David Reynolds says he “nearly spewed on the last couple of laps” on his way to winning the Supercheap Auto Bathurst 1000 for Erebus Motorpsort.
Reynolds and Luke Youlden won Sunday’s chaotic race at Mount Panorama, the first triumph for both drivers in their 11th and 18th Great Race campaigns respectively.
The pair were among the pacesetters all week and started second thanks to second-year Erebus driver Reynolds’ Top 10 Shootout lap.
Reynolds took the lead on lap 146 of 161, and said he was exhausted in the closing laps of the rain-hit race that spanned more than seven hours, declaring that he had “nothing left to give” at the end.
“As a team we have worked extremely hard over the last year-and-a-half to get to this point,” Reynolds, now sixth in the standings, said.
“It has just been a massive whirlwind experience to get to this point.
“I owe everything to them, it is not just us two up here, there is a crew of 22 people behind us, which is probably one of the smallest teams in pitlane.
“They have done an absolutely stellar performance, and an amazing job all weekend. Since we rolled the car out it has been fast.
“I will put my hand up and say it wasn’t the best car to drive in the wet, but as the track dried out I knew it was feeling pretty good, heaps of grip out there, we just pushed on, did the fuel number pretty easily.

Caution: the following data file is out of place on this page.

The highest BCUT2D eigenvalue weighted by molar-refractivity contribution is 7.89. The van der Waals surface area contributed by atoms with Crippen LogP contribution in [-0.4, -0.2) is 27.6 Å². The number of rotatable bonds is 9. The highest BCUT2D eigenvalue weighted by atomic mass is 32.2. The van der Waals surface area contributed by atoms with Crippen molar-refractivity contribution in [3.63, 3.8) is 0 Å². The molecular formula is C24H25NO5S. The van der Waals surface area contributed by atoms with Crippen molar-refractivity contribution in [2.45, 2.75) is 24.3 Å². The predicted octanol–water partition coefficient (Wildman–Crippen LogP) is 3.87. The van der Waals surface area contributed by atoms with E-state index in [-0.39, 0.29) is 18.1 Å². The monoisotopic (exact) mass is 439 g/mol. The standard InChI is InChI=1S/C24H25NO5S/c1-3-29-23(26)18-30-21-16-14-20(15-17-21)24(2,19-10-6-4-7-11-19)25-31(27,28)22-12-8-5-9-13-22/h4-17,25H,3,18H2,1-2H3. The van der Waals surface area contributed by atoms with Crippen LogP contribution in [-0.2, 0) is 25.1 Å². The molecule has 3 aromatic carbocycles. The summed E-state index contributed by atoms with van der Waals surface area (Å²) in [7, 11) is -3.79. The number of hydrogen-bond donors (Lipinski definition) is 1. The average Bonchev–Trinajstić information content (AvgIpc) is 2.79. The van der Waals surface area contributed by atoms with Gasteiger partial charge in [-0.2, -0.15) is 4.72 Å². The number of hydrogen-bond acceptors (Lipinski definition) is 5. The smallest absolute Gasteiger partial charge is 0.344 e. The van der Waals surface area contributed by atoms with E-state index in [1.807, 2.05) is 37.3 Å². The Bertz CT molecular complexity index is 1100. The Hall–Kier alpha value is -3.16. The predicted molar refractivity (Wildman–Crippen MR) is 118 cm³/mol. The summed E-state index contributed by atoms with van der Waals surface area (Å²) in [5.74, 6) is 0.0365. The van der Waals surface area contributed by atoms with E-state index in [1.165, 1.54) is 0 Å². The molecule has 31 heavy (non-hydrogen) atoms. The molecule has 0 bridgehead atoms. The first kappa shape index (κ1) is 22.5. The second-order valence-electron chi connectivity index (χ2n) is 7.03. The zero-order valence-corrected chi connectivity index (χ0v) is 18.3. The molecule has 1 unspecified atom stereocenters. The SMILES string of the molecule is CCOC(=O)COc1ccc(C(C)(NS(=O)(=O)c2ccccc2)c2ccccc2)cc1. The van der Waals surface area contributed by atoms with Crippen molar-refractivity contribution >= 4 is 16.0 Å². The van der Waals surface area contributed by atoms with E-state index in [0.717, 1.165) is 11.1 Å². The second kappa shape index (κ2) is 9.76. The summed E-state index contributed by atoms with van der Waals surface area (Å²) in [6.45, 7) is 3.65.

“It feels amazing, I am just absolutely spent. I nearly spewed on the last couple of laps. I should really work on my fitness!”
Erebus owner Betty Klimenko was speechless post-race, having endured three tough seasons running Mercedes before switching to Commodores in 2016.
Asked about his initial post-race exchange with Klimenko, Reynolds said: “She just said thank you, that was it.
“She is kind of emotional at the moment. Even this morning, before the race started, she said ‘everything up to now has been a fairytale, so it really doesn’t matter what happens’.
“And then we went and won the race. It sounds a bit silly doesn’t it, I just rewrote it there.”
Reynolds and Youlden both led during the wet first and second stints, and ultimately stayed out of trouble as other front-running cars fell by the wayside.
However the 32-year-old admits he did not feel he was in the lead fight around the final pitstops, when the track had dried and teams were managing fuel consumption.
“The Prodrive cars were extra speedy at the start, especially in the full wet conditions, they just blew us to bits,” he said.
“We had not a lot of pace on them, but were sort of maintaining second or third most of the race.
“And then it was about 28 laps to go, we dropped back to ninth and were basically out of the race but we were trying to do fuel numbers and race everyone around us.
“There was kind of a cool battle going on, we were all racing each other and we kind of knew it was for something but we didn’t know what it was going to be for.
“We were trying to hit fuel numbers and pass cars as well, so it made it really difficult out there, I didn’t think we were going to win it until that last Safety Car.
“I pulled a small gap on Scott [Pye], and was able to maintain it.”